The title of this article is supposed to be funny, but procrastination isn’t a laughing matter. In fact, procrastination can be severely impacting your business. It can affect sales, revenue, and employee happiness. But when work is tough and no news sounds good, it’s easy to tell yourself that you’ll handle the hard stuff on a better day. The problem is there will never be a perfect day to do the hard things. So, here’s how you can tackle today, what you could put off for tomorrow.
If you’re interested in ways to reach more people, and you’re ready to start maximizing technology, it’s time to look at these business solutions:
The chamber is the Voice of Business and as the Voice of Business, there’s something we feel the need to express to everyone in this community. Inflation is being felt everywhere, from Fortune 500 companies to solopreneurs just starting out.
However, the difference between large-scale companies and smaller ones are their reserves. According to JP Morgan Chase, the average small business runs with only 27 days of operating expenses in reserves. Increases in utilities, goods and services, real estate, and gas costs; supply chain issues impacting delivery; and employee shortages have taken a toll on businesses, especially our smaller ones.
In this challenging time, while you are dealing with your own concerns over stretching your paycheck, we want to share some things you might not realize.
There was a time when the biggest concern a business had was bringing in customers. These days, we know you’re worrying about a lot more. You’re wondering where you will find qualified employees. When you do find them on paper or through an application, you keep your fingers crossed that they will show up for their first day of work, or better yet, the interview. Once you hire them, you hope they’ll come back the next day and the next.
If you’re a woman who owns a business and you’d like to apply for federal contracts, getting officially certified as a woman-owned business is essential. The federal government’s goal is to award at least 5% of its contracts to women-owned small businesses each year. While the certification process may seem daunting, it’s not that difficult if you know the basic application rules and materials needed.
It’s that time of year again and many of us are preparing for a return to normal when it comes to the seasonal onslaught of tourism. Even with high transportation costs people are traveling and still--hopefully—buying. If you’d like to attract more tourists to your place of business, here’s how you can prepare.
If you’re a small business owner without the resources to hire a large full-time team, you can still meet your business needs through freelancing or turning to independent business professionals. This can be an economical way to accomplish your goals without having to cover the cost of full-time employees.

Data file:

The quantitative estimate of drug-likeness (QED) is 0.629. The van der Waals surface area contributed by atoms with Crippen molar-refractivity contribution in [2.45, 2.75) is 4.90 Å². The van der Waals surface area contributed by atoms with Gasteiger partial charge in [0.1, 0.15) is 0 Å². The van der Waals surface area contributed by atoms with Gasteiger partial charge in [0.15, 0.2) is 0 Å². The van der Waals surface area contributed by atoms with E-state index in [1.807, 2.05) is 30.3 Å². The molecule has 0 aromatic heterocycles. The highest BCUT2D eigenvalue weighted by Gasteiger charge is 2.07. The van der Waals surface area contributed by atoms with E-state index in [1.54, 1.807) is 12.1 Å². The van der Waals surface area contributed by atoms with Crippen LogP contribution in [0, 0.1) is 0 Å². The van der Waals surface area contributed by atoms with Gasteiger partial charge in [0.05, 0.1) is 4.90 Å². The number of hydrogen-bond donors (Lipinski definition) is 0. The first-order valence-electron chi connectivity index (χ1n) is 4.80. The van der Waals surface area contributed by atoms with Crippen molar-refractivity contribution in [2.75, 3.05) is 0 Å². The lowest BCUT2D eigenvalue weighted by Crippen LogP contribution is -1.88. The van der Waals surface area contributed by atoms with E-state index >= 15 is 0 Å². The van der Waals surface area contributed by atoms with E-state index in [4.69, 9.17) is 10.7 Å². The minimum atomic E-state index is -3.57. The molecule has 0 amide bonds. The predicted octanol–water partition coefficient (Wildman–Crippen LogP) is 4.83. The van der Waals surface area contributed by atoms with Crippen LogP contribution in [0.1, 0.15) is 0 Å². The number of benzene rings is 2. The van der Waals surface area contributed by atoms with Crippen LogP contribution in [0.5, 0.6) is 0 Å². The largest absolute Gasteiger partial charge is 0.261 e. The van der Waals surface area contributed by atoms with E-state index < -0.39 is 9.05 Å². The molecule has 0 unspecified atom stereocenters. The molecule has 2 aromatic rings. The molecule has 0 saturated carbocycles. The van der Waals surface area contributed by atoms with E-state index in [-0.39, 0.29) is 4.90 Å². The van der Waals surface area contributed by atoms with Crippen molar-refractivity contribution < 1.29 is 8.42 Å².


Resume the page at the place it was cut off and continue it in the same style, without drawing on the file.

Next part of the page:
Does your town host a Wine Walk, Holiday Stroll, First Friday, or other downtown event where they close off streets and encourage people to get out and support business? If so, you may know that those events often bring the crowds but also bring “tire kickers,” people who are just out for a stroll, not really interested in what you sell. They’re just going into each business, poking around, and usually leaving empty handed.
The hard part of that is that you likely brought in full staff to ensure you had enough coverage only to deal with a lot of “lookers.”
But it doesn’t have to be that way. Here are a few suggestions on how to transform your looky-loos into looky heres.
It’s not uncommon to hear old timers (of any age) complain that young people don’t have it as hard as they did. It’s a common lament that younger generations are not as battle worn as the Silent Generation.
Whether that is true or not remains to be seen.
But the one thing that is true is that people will not do business with you if you make it hard to do business. There’s just too much competition and not enough interest.
To attract sales and become interested in your business, you want people to know, like, and trust you. Once they are interested, your work isn’t complete. You want to make it easy on them to do business.
If you’re doing the following things in business, you may be missing sales because you are making it too hard.
If you’re a small business, you probably bootstrapped your website content, picking it up here and there, copying what you like from other sites (hopefully not word for word), and adding as you go. That’s the way most small businesspeople do it unless you’re lucky enough to know someone who offered their writing services or have it in your budget to have it written for you.
But do you ever wonder if you have the type of content that will transform the casual web visitor into someone who buys?
Here are the components you need on your website to ensure more sales conversions.
Write something about yourself. No need to be fancy, just an overview.